Email: med30@pitt.edu

 

Program Requirements

This degree requires the completion of a minimum of 38 credits.

Core Requirements: 26 credits 

 

HRS 2004 Pathophysiology 4 credits
HPS 2650 Exercise Physiology with Lab 3 credits
HRS 2600 Nutrition Research Seminar 1 credit
HRS 2625 Advanced Nutrition Counseling 3 credits
HRS 2626 Special Topics in Eating Behavior 3 credits
HRS 2627 Diet and Exercise in Chronic Disease Management 3 credits
HRS 2628 Nutrition and Performance with Laboratory 3 credits
HRS 2629 Dietary Supplements for Health & Performance 3 credits
HRS 2646 Introduction to Functional Foods 3 credits

Research: 6 Credits

HRS 2901* Introduction to Research Methodology 3 credits
HRS 2910** Statistical Applications in Health & Rehabilitation 3 credits

 

*Required

**Alternate selections require approval.

Additional Requirements: 6 Credits

 

HRS 2999 Independent Study 3 credits
Electives in a designated specialty area 3 credits

 

Wellness and Human Performance Curriculum and Course Descriptions

 

Master of Science Degree in Health and Rehabilitation Science with a Concentration in Health Information Systems or Health Care Supervision and Management

 

The Department of Health Information Management (HIM) offers two concentrations leading to the Master of Science degree in Health and Rehabilitation Science, Health Information Systems (HIS) which also offers an RHIA option and Health Care Supervision and Management (HSM).

Contact Information:

Mervat Abdelhak, PhD, RHIA, FAHIMA, Chair
Department of Health Information Management
6051 Forbes Tower
412-383-6650  
Fax: 412-383-6655
E-mail: him@pitt.edu
http://www.shrs.pitt.edu/HIM/

Admission Requirements and Application Process

Financial Aid

There are scholarships and loan opportunities available to graduate students from the American Health Information Management Association (AHIMA). Further information can be obtained from the AHIMA web site at www.ahima.org under the career and student center tab. Additionally, the Pennsylvania Health Information Management Association (PHIMA) awards scholarships to qualified students in Pennsylvania.  Further information can be obtained from PHIMA’s web site at http://www.phima.org/members/scholarships/

The Healthcare Information and Management Systems Society (HIMSS) also awards scholarships to HIMSS student members who have achieved academic excellence and have the potential to be future leaders in the health care information and management systems industry. Visit the HIMSS site at http://www.himss.org/ and navigate to "Scholarships" under the Professional Development menu.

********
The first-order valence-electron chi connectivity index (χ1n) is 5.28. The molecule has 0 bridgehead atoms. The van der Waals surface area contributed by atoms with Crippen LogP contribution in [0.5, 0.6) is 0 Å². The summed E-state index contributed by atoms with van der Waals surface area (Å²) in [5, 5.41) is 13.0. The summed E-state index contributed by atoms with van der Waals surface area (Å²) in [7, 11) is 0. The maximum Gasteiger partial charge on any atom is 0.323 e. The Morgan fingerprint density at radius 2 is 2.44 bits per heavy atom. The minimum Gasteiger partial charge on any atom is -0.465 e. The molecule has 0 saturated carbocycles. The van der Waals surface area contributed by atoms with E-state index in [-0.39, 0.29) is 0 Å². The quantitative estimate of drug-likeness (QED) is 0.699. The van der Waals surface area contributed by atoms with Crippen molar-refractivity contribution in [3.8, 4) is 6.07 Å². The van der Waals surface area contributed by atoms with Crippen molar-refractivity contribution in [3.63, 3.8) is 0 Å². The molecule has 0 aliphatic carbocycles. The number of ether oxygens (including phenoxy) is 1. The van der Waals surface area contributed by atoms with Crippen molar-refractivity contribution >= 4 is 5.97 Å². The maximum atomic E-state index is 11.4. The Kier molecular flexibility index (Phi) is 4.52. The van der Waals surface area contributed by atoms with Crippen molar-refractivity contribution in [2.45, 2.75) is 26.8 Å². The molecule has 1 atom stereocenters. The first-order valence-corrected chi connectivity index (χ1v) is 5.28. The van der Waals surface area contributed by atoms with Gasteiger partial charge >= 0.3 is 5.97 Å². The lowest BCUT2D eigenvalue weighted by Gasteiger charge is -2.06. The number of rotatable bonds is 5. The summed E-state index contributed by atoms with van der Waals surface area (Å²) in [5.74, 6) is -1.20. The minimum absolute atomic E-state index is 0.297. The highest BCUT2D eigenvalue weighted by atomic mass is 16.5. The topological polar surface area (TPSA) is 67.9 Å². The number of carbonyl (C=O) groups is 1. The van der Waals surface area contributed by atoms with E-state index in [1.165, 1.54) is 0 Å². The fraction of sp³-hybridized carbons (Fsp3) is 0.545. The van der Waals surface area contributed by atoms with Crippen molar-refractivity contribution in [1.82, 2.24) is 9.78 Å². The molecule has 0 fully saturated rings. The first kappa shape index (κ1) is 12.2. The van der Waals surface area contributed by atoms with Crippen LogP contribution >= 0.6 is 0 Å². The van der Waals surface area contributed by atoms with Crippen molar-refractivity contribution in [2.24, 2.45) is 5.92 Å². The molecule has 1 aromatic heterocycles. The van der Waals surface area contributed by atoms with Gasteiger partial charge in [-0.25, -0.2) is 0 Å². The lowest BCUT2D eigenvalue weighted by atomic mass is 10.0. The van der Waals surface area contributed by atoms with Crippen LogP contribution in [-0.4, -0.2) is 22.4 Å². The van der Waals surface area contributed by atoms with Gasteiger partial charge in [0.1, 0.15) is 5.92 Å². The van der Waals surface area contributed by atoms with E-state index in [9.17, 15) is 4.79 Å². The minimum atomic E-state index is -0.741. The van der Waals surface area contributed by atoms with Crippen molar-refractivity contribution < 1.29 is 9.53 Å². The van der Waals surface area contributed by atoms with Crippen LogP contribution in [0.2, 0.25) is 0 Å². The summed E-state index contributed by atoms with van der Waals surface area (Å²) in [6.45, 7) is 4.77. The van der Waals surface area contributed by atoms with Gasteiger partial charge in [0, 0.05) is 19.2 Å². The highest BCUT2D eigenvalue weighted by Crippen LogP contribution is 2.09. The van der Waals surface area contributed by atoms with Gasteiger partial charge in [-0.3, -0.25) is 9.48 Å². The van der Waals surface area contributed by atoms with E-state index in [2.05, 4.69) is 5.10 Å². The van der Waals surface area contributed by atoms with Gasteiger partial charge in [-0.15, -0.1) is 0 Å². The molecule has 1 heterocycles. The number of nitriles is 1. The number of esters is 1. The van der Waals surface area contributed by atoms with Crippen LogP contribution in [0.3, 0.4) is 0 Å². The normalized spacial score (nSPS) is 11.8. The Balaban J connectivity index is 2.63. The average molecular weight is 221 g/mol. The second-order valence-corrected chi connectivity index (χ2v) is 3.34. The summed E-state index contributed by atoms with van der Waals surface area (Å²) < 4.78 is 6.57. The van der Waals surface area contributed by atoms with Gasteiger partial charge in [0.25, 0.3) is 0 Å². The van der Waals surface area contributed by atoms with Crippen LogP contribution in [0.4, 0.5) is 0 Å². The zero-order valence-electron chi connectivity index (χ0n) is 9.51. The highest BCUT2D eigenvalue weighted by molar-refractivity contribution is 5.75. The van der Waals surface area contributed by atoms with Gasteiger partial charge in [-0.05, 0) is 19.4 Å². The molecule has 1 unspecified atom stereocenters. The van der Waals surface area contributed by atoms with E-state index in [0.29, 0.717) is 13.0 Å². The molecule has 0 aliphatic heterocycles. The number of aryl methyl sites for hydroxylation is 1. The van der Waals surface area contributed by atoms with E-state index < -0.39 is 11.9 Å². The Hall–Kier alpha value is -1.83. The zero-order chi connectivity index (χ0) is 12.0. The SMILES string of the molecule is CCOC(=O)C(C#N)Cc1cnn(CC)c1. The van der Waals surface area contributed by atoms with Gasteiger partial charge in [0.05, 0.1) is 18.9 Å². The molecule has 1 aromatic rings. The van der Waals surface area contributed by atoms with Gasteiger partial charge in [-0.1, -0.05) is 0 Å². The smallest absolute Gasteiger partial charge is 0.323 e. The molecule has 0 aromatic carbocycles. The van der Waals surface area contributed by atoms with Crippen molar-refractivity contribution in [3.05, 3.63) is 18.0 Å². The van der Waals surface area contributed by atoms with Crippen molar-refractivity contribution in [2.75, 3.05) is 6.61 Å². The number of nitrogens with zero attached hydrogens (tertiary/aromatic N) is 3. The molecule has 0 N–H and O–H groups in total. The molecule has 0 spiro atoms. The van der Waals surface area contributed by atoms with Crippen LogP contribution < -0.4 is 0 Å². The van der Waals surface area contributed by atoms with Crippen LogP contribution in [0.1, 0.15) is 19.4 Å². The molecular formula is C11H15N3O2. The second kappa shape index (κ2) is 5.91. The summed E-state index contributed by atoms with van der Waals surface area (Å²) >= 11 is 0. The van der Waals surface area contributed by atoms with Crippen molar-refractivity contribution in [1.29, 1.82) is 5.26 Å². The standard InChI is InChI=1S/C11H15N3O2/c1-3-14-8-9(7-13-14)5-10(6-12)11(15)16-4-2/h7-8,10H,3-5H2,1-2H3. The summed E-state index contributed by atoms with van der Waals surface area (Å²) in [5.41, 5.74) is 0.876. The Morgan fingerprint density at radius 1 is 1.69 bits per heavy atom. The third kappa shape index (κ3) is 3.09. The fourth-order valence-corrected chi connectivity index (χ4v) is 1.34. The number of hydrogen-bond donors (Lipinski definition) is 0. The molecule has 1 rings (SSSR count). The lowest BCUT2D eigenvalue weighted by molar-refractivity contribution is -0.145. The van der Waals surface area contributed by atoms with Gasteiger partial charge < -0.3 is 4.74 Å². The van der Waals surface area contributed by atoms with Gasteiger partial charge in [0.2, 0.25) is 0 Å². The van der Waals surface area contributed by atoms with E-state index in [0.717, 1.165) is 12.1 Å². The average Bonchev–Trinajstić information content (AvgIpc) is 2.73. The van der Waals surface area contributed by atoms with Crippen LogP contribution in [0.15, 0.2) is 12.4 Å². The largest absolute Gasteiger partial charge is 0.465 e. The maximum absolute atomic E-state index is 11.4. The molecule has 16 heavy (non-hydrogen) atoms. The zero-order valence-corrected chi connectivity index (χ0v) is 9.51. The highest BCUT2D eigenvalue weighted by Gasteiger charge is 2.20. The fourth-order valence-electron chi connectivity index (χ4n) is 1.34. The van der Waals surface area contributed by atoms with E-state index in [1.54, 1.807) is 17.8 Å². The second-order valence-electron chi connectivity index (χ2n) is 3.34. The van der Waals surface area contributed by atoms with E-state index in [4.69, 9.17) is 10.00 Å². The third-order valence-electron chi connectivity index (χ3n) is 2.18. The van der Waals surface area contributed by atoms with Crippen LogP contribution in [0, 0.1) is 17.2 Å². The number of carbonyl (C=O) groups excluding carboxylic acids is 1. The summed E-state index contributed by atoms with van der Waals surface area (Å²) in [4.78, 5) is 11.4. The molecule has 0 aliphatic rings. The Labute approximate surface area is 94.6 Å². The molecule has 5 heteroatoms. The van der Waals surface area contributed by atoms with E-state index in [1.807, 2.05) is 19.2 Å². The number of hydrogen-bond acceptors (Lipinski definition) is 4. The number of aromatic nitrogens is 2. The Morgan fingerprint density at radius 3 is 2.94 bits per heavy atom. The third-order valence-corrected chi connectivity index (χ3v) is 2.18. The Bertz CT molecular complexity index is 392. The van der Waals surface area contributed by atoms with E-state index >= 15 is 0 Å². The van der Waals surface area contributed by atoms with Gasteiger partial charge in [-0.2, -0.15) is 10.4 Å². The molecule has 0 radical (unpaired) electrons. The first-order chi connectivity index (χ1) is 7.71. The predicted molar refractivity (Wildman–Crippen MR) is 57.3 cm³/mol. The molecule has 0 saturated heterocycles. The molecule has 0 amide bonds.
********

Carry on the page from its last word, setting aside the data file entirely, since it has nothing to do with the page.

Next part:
Health Information Systems (HIS) 

The concentration in health information systems (HIS) prepares professionals for the development and management of health information systems consistent with the clinical, fiscal, administrative, ethical, and legal requirements of health care institutions. Graduates of this program analyze, design, implement, and evaluate health information systems. As members of the health care team, they interact with other health care professionals and administrators, and provide health care data for patient care, research, quality improvement, strategic planning, reimbursement, and related managerial functions.

MS-HIS/RHIA Option: Students enrolled in the HIS graduate program may choose this option for eligibility to sit for the AHIMA Registration Examination to become credentialed as a registered health information administrator (RHIA).

Program Requirements 

The HIS concentration requires a student to complete 41–42 credits, including foundation courses in health informatics and health management, as well as an internship.  Courses are chosen with the advisor and a Plan of Study developed to enable each student to design in-depth study of Health Informatics taking into account student’s previous academic preparation and experience. A written comprehensive examination is also required. See SHRS Comprehensive Examinations.

Thesis Option

Students are required to take 6 credits, HRS 2924 and HRS 2925.

Non-Thesis Option

Students are required to take 6 credits in an area in which they want to further develop their professional skills; courses offered within the Department, School, or within the University.

HIS Curriculum and Course Descriptions